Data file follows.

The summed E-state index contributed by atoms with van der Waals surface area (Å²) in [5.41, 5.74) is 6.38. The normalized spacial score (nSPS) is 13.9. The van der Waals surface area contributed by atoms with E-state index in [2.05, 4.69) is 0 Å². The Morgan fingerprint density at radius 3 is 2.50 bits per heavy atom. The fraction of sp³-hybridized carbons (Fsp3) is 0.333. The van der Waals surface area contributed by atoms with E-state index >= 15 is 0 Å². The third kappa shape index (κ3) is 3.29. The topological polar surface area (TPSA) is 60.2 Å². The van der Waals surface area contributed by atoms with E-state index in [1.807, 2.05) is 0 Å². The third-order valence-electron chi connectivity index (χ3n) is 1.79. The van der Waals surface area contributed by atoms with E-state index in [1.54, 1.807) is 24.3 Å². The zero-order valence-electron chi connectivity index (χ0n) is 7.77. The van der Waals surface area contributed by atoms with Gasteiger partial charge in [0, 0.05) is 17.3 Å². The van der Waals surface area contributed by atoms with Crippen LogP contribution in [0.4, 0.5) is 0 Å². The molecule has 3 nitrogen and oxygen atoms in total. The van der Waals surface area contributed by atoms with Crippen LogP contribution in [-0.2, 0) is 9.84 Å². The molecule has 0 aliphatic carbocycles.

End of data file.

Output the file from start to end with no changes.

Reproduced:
The summed E-state index contributed by atoms with van der Waals surface area (Å²) in [5.41, 5.74) is 6.38. The normalized spacial score (nSPS) is 13.9. The van der Waals surface area contributed by atoms with E-state index in [2.05, 4.69) is 0 Å². The Morgan fingerprint density at radius 3 is 2.50 bits per heavy atom. The fraction of sp³-hybridized carbons (Fsp3) is 0.333. The van der Waals surface area contributed by atoms with E-state index >= 15 is 0 Å². The third kappa shape index (κ3) is 3.29. The topological polar surface area (TPSA) is 60.2 Å². The van der Waals surface area contributed by atoms with E-state index in [1.807, 2.05) is 0 Å². The third-order valence-electron chi connectivity index (χ3n) is 1.79. The van der Waals surface area contributed by atoms with E-state index in [1.54, 1.807) is 24.3 Å². The zero-order valence-electron chi connectivity index (χ0n) is 7.77. The van der Waals surface area contributed by atoms with Gasteiger partial charge in [0, 0.05) is 17.3 Å². The van der Waals surface area contributed by atoms with Crippen LogP contribution in [0.4, 0.5) is 0 Å². The molecule has 3 nitrogen and oxygen atoms in total. The van der Waals surface area contributed by atoms with Crippen LogP contribution in [-0.2, 0) is 9.84 Å². The molecule has 0 aliphatic carbocycles.